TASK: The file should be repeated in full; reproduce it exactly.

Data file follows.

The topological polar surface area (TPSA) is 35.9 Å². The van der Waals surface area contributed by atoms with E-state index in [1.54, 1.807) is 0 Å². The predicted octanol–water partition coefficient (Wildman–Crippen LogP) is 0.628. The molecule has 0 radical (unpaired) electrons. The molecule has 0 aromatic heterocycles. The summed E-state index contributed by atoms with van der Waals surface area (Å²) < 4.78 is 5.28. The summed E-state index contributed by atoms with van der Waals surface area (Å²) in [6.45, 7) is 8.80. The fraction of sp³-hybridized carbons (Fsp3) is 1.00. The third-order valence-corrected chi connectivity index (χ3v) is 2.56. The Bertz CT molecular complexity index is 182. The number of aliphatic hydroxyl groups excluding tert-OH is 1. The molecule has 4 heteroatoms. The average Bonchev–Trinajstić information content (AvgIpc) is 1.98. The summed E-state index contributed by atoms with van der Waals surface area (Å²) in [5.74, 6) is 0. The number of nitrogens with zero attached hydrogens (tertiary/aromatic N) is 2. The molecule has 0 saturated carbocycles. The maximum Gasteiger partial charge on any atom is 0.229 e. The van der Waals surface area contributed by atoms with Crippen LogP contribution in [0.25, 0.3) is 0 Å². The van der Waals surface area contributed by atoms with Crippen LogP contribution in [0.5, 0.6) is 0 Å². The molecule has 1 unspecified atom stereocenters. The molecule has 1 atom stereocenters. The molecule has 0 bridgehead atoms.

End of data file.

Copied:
The topological polar surface area (TPSA) is 35.9 Å². The van der Waals surface area contributed by atoms with E-state index in [1.54, 1.807) is 0 Å². The predicted octanol–water partition coefficient (Wildman–Crippen LogP) is 0.628. The molecule has 0 radical (unpaired) electrons. The molecule has 0 aromatic heterocycles. The summed E-state index contributed by atoms with van der Waals surface area (Å²) < 4.78 is 5.28. The summed E-state index contributed by atoms with van der Waals surface area (Å²) in [6.45, 7) is 8.80. The fraction of sp³-hybridized carbons (Fsp3) is 1.00. The third-order valence-corrected chi connectivity index (χ3v) is 2.56. The Bertz CT molecular complexity index is 182. The number of aliphatic hydroxyl groups excluding tert-OH is 1. The molecule has 4 heteroatoms. The average Bonchev–Trinajstić information content (AvgIpc) is 1.98. The summed E-state index contributed by atoms with van der Waals surface area (Å²) in [5.74, 6) is 0. The number of nitrogens with zero attached hydrogens (tertiary/aromatic N) is 2. The molecule has 0 saturated carbocycles. The maximum Gasteiger partial charge on any atom is 0.229 e. The van der Waals surface area contributed by atoms with Crippen LogP contribution in [0.25, 0.3) is 0 Å². The van der Waals surface area contributed by atoms with Crippen LogP contribution in [0.5, 0.6) is 0 Å². The molecule has 1 unspecified atom stereocenters. The molecule has 1 atom stereocenters. The molecule has 0 bridgehead atoms.